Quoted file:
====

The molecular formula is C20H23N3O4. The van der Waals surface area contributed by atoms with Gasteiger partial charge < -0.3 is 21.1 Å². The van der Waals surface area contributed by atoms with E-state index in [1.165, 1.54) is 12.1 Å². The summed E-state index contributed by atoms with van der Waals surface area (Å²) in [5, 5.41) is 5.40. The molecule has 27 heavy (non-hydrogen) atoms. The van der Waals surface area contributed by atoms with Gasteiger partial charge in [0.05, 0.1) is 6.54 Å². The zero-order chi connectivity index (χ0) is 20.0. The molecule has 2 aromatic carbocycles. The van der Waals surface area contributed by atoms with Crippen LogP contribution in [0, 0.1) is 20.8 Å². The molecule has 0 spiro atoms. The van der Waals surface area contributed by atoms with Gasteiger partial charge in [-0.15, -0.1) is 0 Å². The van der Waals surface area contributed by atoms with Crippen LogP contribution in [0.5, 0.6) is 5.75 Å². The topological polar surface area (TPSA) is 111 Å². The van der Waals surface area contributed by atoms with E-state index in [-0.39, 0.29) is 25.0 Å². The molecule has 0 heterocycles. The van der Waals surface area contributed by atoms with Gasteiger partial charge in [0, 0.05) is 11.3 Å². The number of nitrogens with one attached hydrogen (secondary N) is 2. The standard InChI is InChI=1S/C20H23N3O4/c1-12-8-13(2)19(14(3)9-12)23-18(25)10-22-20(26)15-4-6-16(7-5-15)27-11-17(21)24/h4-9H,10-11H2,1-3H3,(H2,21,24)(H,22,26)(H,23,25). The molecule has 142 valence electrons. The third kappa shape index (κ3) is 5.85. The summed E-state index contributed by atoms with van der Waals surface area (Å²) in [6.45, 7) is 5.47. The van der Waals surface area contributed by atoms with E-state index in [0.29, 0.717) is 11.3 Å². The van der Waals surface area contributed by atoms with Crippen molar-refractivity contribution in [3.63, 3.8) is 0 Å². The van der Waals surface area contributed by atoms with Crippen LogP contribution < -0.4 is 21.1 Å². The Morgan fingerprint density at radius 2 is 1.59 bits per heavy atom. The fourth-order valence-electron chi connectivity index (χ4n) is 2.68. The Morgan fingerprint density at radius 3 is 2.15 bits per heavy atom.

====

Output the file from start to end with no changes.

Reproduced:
The molecular formula is C20H23N3O4. The van der Waals surface area contributed by atoms with Gasteiger partial charge < -0.3 is 21.1 Å². The van der Waals surface area contributed by atoms with E-state index in [1.165, 1.54) is 12.1 Å². The summed E-state index contributed by atoms with van der Waals surface area (Å²) in [5, 5.41) is 5.40. The molecule has 27 heavy (non-hydrogen) atoms. The van der Waals surface area contributed by atoms with Gasteiger partial charge in [0.05, 0.1) is 6.54 Å². The zero-order chi connectivity index (χ0) is 20.0. The molecule has 2 aromatic carbocycles. The van der Waals surface area contributed by atoms with Crippen LogP contribution in [0, 0.1) is 20.8 Å². The molecule has 0 spiro atoms. The van der Waals surface area contributed by atoms with Gasteiger partial charge in [-0.15, -0.1) is 0 Å². The van der Waals surface area contributed by atoms with Crippen LogP contribution in [0.5, 0.6) is 5.75 Å². The topological polar surface area (TPSA) is 111 Å². The van der Waals surface area contributed by atoms with E-state index in [-0.39, 0.29) is 25.0 Å². The molecule has 0 heterocycles. The van der Waals surface area contributed by atoms with Gasteiger partial charge in [0, 0.05) is 11.3 Å². The number of nitrogens with one attached hydrogen (secondary N) is 2. The standard InChI is InChI=1S/C20H23N3O4/c1-12-8-13(2)19(14(3)9-12)23-18(25)10-22-20(26)15-4-6-16(7-5-15)27-11-17(21)24/h4-9H,10-11H2,1-3H3,(H2,21,24)(H,22,26)(H,23,25). The molecule has 142 valence electrons. The third kappa shape index (κ3) is 5.85. The summed E-state index contributed by atoms with van der Waals surface area (Å²) in [6.45, 7) is 5.47. The van der Waals surface area contributed by atoms with E-state index in [0.29, 0.717) is 11.3 Å². The van der Waals surface area contributed by atoms with Crippen molar-refractivity contribution in [3.63, 3.8) is 0 Å². The van der Waals surface area contributed by atoms with Crippen LogP contribution < -0.4 is 21.1 Å². The Morgan fingerprint density at radius 2 is 1.59 bits per heavy atom. The fourth-order valence-electron chi connectivity index (χ4n) is 2.68. The Morgan fingerprint density at radius 3 is 2.15 bits per heavy atom.